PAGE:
Study: Retirement prospects grim in many states

You probably don't need to be told that the United States is facing a retirement crisis. Study after study has shown that people just are not saving enough money for a life outside of the workforce. The latest analysis from the National Institute on Retirement Security (NIRS) took a look at the retirement readiness of all 50 states and the District of Columbia. 

Not surprisingly, most states came up short in the key areas that the NIRS used to judge retirement readiness: anticipated income, major retirement costs and labor market conditions. According to "The Financial Security Scorecard: A State-by-State Analysis of Economic Pressures Facing Future Retirees," the best states for retirees are Wyoming, Alaska, Minnesota and North Dakota. The worst were California, Florida and South Carolina.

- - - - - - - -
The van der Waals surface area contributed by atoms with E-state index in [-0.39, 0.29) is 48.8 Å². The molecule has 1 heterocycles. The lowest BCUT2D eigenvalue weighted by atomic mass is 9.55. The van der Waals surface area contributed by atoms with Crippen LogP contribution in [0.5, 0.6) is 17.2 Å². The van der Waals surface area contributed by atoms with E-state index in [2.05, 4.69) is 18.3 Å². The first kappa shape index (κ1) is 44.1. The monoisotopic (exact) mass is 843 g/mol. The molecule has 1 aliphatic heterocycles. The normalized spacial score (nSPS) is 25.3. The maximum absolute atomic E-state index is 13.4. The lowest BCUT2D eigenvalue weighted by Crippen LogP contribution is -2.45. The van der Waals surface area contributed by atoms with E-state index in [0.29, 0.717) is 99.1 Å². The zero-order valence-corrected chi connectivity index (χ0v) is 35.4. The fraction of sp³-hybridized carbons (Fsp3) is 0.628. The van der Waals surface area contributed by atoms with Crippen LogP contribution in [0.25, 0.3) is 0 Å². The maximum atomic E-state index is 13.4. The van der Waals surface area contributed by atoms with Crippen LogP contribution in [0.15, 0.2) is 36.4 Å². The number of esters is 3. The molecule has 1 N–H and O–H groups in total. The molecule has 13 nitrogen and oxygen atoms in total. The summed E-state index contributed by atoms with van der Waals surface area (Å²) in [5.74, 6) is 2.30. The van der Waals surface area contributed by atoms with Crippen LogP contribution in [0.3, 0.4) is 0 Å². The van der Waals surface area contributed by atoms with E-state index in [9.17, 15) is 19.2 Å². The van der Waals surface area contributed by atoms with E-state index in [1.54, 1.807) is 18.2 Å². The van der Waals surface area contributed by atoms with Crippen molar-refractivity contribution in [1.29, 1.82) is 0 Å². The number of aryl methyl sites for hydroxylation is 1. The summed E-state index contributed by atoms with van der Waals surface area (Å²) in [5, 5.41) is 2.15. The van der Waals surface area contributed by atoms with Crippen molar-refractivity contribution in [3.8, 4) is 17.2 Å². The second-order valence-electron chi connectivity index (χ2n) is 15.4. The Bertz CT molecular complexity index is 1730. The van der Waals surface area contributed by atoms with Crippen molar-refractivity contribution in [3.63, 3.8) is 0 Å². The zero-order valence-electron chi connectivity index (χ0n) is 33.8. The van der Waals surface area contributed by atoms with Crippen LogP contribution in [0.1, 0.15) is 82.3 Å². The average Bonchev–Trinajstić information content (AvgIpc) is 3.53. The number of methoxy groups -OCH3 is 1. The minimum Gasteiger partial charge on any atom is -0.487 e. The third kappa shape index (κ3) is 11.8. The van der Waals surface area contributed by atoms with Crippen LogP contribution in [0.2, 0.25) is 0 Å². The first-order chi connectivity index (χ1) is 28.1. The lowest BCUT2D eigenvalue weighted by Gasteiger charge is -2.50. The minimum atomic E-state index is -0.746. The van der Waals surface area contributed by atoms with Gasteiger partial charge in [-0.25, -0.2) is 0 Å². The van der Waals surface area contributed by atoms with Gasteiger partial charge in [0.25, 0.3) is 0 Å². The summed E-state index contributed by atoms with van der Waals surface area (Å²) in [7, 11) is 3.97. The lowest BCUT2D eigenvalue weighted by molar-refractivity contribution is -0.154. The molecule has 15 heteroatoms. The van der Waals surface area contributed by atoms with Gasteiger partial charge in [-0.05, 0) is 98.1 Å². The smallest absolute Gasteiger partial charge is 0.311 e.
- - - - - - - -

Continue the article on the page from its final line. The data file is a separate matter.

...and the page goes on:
"We conducted this study to drill deeper and understand better the scope of the nation's retirement crisis on a state basis," said Diane Oakley, NIRS executive director, in a press release. "Now, policymakers can identify the most urgent priorities for addressing the looming financial security challenges of the aging populations in their state."

Oakley also mentioned that the largest source of income for many retirees is Social Security, but it rarely provides enough for most people to meet their basic needs. For this reason, she said, local policy makers and job creators should consider enacting initiatives that encourage workers to save more, ensuring their self sufficiency once they leave the workforce. 

Key findings of the study include: 

  • All factors that could result in economic insecurity – savings, cost of living and employment – need to reviewed by policy makers and given proper attention. 
  • There is room for improvement in all states for financial security. Many people just need some help with retirement planning strategies. 

Individuals who want to preserve their wealth and retire comfortably should consider alternative approaches to accumulating income.